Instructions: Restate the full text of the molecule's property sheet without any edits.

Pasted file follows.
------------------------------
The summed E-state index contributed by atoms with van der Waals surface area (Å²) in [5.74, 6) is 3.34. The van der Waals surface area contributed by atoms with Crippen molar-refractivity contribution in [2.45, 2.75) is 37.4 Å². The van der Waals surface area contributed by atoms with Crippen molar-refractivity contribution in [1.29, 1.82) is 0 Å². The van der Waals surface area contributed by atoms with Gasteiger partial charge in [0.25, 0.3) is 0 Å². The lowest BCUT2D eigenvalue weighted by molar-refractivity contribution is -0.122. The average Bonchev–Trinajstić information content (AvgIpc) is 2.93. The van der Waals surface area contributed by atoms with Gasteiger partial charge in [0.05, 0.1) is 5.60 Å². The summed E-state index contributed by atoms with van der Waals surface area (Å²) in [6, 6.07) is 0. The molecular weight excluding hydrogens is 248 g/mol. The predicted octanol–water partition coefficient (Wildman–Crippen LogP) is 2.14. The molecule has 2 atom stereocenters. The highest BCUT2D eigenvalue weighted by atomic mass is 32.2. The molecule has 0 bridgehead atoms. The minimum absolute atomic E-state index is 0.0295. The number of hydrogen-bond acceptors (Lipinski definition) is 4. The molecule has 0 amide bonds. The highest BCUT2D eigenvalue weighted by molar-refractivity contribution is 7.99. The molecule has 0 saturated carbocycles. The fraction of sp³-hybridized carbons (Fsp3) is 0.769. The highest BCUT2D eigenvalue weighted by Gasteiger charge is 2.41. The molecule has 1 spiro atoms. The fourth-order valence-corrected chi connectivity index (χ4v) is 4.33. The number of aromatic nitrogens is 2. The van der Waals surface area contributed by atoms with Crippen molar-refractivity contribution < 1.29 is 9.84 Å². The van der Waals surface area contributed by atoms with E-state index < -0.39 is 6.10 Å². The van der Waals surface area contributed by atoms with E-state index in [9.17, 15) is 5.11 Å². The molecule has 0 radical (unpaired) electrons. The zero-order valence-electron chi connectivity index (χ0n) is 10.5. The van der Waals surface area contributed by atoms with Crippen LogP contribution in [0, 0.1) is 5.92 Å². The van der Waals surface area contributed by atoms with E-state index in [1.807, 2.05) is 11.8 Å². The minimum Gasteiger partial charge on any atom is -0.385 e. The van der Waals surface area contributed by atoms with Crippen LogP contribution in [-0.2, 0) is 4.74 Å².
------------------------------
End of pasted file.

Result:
The summed E-state index contributed by atoms with van der Waals surface area (Å²) in [5.74, 6) is 3.34. The van der Waals surface area contributed by atoms with Crippen molar-refractivity contribution in [2.45, 2.75) is 37.4 Å². The van der Waals surface area contributed by atoms with Crippen molar-refractivity contribution in [1.29, 1.82) is 0 Å². The van der Waals surface area contributed by atoms with Gasteiger partial charge in [0.25, 0.3) is 0 Å². The lowest BCUT2D eigenvalue weighted by molar-refractivity contribution is -0.122. The average Bonchev–Trinajstić information content (AvgIpc) is 2.93. The van der Waals surface area contributed by atoms with Gasteiger partial charge in [0.05, 0.1) is 5.60 Å². The summed E-state index contributed by atoms with van der Waals surface area (Å²) in [6, 6.07) is 0. The molecular weight excluding hydrogens is 248 g/mol. The predicted octanol–water partition coefficient (Wildman–Crippen LogP) is 2.14. The molecule has 2 atom stereocenters. The highest BCUT2D eigenvalue weighted by atomic mass is 32.2. The molecule has 0 bridgehead atoms. The minimum absolute atomic E-state index is 0.0295. The number of hydrogen-bond acceptors (Lipinski definition) is 4. The molecule has 0 amide bonds. The highest BCUT2D eigenvalue weighted by molar-refractivity contribution is 7.99. The molecule has 0 saturated carbocycles. The fraction of sp³-hybridized carbons (Fsp3) is 0.769. The highest BCUT2D eigenvalue weighted by Gasteiger charge is 2.41. The molecule has 1 spiro atoms. The fourth-order valence-corrected chi connectivity index (χ4v) is 4.33. The number of aromatic nitrogens is 2. The van der Waals surface area contributed by atoms with Crippen molar-refractivity contribution < 1.29 is 9.84 Å². The van der Waals surface area contributed by atoms with E-state index < -0.39 is 6.10 Å². The van der Waals surface area contributed by atoms with E-state index in [9.17, 15) is 5.11 Å². The molecule has 0 radical (unpaired) electrons. The zero-order valence-electron chi connectivity index (χ0n) is 10.5. The van der Waals surface area contributed by atoms with Crippen LogP contribution in [0, 0.1) is 5.92 Å². The van der Waals surface area contributed by atoms with E-state index in [1.807, 2.05) is 11.8 Å². The minimum Gasteiger partial charge on any atom is -0.385 e. The van der Waals surface area contributed by atoms with Crippen LogP contribution in [-0.2, 0) is 4.74 Å².